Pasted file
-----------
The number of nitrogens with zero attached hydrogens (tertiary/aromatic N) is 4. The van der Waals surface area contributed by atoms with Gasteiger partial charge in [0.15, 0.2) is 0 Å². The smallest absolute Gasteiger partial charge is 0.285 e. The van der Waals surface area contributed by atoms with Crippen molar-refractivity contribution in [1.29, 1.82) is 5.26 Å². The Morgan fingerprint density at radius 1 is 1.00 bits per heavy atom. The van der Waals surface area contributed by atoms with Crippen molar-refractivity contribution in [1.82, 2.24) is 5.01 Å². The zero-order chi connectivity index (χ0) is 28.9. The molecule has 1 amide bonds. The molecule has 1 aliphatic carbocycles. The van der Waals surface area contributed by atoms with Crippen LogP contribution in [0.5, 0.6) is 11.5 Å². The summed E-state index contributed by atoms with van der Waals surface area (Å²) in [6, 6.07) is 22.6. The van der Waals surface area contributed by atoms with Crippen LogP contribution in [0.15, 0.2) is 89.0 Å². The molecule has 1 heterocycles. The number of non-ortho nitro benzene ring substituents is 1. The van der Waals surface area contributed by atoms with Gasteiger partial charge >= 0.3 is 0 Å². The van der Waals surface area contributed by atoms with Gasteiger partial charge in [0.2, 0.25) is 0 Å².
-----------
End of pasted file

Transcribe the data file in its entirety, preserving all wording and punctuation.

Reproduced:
The number of nitrogens with zero attached hydrogens (tertiary/aromatic N) is 4. The van der Waals surface area contributed by atoms with Gasteiger partial charge in [0.15, 0.2) is 0 Å². The smallest absolute Gasteiger partial charge is 0.285 e. The van der Waals surface area contributed by atoms with Crippen molar-refractivity contribution in [1.29, 1.82) is 5.26 Å². The Morgan fingerprint density at radius 1 is 1.00 bits per heavy atom. The van der Waals surface area contributed by atoms with Crippen molar-refractivity contribution in [1.82, 2.24) is 5.01 Å². The zero-order chi connectivity index (χ0) is 28.9. The molecule has 1 amide bonds. The molecule has 1 aliphatic carbocycles. The van der Waals surface area contributed by atoms with Crippen LogP contribution in [0.5, 0.6) is 11.5 Å². The summed E-state index contributed by atoms with van der Waals surface area (Å²) in [6, 6.07) is 22.6. The van der Waals surface area contributed by atoms with Crippen LogP contribution in [0.15, 0.2) is 89.0 Å². The molecule has 1 heterocycles. The number of non-ortho nitro benzene ring substituents is 1. The van der Waals surface area contributed by atoms with Gasteiger partial charge >= 0.3 is 0 Å². The van der Waals surface area contributed by atoms with Gasteiger partial charge in [0.2, 0.25) is 0 Å².